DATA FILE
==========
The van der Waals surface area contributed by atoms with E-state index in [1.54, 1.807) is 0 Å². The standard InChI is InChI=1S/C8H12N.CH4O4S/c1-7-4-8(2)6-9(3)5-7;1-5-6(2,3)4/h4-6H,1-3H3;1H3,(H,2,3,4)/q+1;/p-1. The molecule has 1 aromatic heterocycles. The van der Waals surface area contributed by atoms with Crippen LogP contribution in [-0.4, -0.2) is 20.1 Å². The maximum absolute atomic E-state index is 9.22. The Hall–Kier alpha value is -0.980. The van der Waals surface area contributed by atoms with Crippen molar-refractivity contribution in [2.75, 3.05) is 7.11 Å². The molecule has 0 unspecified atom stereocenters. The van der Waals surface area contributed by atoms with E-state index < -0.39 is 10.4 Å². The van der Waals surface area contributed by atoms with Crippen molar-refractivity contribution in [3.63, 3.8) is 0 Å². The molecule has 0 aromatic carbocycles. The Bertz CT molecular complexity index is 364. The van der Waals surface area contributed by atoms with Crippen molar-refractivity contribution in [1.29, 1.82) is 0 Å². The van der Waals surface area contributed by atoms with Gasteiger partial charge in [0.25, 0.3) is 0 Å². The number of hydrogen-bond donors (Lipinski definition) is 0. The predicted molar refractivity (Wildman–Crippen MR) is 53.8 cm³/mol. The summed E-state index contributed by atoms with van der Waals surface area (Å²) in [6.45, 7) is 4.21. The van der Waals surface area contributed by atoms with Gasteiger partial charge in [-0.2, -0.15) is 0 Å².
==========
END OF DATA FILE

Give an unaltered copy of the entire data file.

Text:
The van der Waals surface area contributed by atoms with E-state index in [1.54, 1.807) is 0 Å². The standard InChI is InChI=1S/C8H12N.CH4O4S/c1-7-4-8(2)6-9(3)5-7;1-5-6(2,3)4/h4-6H,1-3H3;1H3,(H,2,3,4)/q+1;/p-1. The molecule has 1 aromatic heterocycles. The van der Waals surface area contributed by atoms with Crippen LogP contribution in [-0.4, -0.2) is 20.1 Å². The maximum absolute atomic E-state index is 9.22. The Hall–Kier alpha value is -0.980. The van der Waals surface area contributed by atoms with Crippen molar-refractivity contribution in [2.75, 3.05) is 7.11 Å². The molecule has 0 unspecified atom stereocenters. The van der Waals surface area contributed by atoms with E-state index < -0.39 is 10.4 Å². The van der Waals surface area contributed by atoms with Crippen molar-refractivity contribution in [3.63, 3.8) is 0 Å². The molecule has 0 aromatic carbocycles. The Bertz CT molecular complexity index is 364. The van der Waals surface area contributed by atoms with Crippen molar-refractivity contribution in [1.29, 1.82) is 0 Å². The van der Waals surface area contributed by atoms with Gasteiger partial charge in [0.25, 0.3) is 0 Å². The number of hydrogen-bond donors (Lipinski definition) is 0. The predicted molar refractivity (Wildman–Crippen MR) is 53.8 cm³/mol. The summed E-state index contributed by atoms with van der Waals surface area (Å²) in [6.45, 7) is 4.21. The van der Waals surface area contributed by atoms with Gasteiger partial charge in [-0.2, -0.15) is 0 Å².